Second post in our series.

NOTE FROM ROBIN: Last month, I posted the first in what will be a series of very basic explanations of the federal laws that govern the workplace.

I could not resist having religious accommodation as my topic this time. We are in an intensely religious time of year. Passover starts today, and it's also Good Friday for most Christians. Ramadan started on April 2 and will run through May 2. Easter Sunday will be day after tomorrow for most Christians (or a week from Sunday for Eastern Orthodox Christians).

Subsequent posts will get into other areas of employment law, including retaliation, disability accommodation, harassment, and wage-hour. If there is a topic that you'd like to see covered, please send me an email or leave a comment here.

Title VII of the Civil Rights Act of 1964 is the federal law that prohibits discrimination based on race, sex, national origin, color, and religion. As we discussed last time, "discrimination" means treating someone differently (less favorably) because of one or more of these characteristics.

Very straightforward, right? All an employer has to do is treat everybody exactly the same way and there should be no problem?

Treating everybody the same -- equally -- is indeed a good start. But sometimes, treating everybody exactly the same isn't fair. Sometimes doing the right thing requires us to treat people differently. Parents know this. In the employment context, that obligation to treat people differently is known as "reasonable accommodation."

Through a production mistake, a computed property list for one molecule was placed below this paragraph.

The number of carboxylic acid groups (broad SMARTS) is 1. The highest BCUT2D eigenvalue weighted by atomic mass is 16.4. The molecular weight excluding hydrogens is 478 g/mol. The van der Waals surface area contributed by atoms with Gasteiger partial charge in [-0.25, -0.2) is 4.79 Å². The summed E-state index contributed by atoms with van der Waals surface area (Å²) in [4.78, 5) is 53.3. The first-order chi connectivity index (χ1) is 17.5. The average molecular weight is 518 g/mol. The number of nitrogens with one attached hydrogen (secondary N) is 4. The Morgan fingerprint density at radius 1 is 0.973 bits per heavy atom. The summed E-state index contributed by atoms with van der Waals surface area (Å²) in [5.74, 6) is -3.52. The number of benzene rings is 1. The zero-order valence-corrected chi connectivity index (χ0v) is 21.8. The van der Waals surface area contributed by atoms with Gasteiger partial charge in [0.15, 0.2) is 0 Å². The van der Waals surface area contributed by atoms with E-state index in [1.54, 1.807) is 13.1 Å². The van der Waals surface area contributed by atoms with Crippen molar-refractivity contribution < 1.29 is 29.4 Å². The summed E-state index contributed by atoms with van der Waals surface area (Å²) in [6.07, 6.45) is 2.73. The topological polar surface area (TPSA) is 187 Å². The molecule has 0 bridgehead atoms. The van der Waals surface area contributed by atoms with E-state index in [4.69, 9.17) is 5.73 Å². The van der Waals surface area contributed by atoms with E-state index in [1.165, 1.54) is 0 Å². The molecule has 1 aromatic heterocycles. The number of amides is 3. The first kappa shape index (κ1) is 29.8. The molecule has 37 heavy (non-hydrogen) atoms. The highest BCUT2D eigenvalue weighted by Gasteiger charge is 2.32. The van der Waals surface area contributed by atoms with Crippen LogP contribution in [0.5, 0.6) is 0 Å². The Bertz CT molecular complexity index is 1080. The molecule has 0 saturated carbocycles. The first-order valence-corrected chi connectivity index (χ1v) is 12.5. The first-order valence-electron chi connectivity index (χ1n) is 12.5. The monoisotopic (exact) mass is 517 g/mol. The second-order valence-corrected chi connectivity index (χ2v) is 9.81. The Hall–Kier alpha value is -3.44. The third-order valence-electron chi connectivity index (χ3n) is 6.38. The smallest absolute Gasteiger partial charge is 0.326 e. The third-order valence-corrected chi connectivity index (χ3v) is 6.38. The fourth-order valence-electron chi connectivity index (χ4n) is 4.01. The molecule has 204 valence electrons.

Title VII in its original form prohibited religious discrimination but didn't require religious accommodation. But in 1970, a federal appeals court found in favor of an employer who fired an employee for refusing to work on Sunday because of his religious beliefs. According to the court, the employer didn't discriminate because it made all its employees work on Sundays when needed. In other words, the employer treated the employee with the religious need the same way it treated everyone else.

The case went to the U.S. Supreme Court, which split 50-50 on the issue, meaning that the lower court decision was left in place. About a year later, Congress amended Title VII to add a religious accommodation obligation.

As a result of the amendment, if an employee has a religious belief or practice that conflicts with a job requirement, the employer must at least try to accommodate the employee unless doing so would be an "undue hardship" for the employer. An "undue hardship" in this context would be anything more than a "de minimis" (insignificant) difficulty or expense. The employer has the burden of proving undue hardship in court.

When deciding whether to make a reasonable accommodation for an employee's religious beliefs or practices, the employer should ask itself three questions: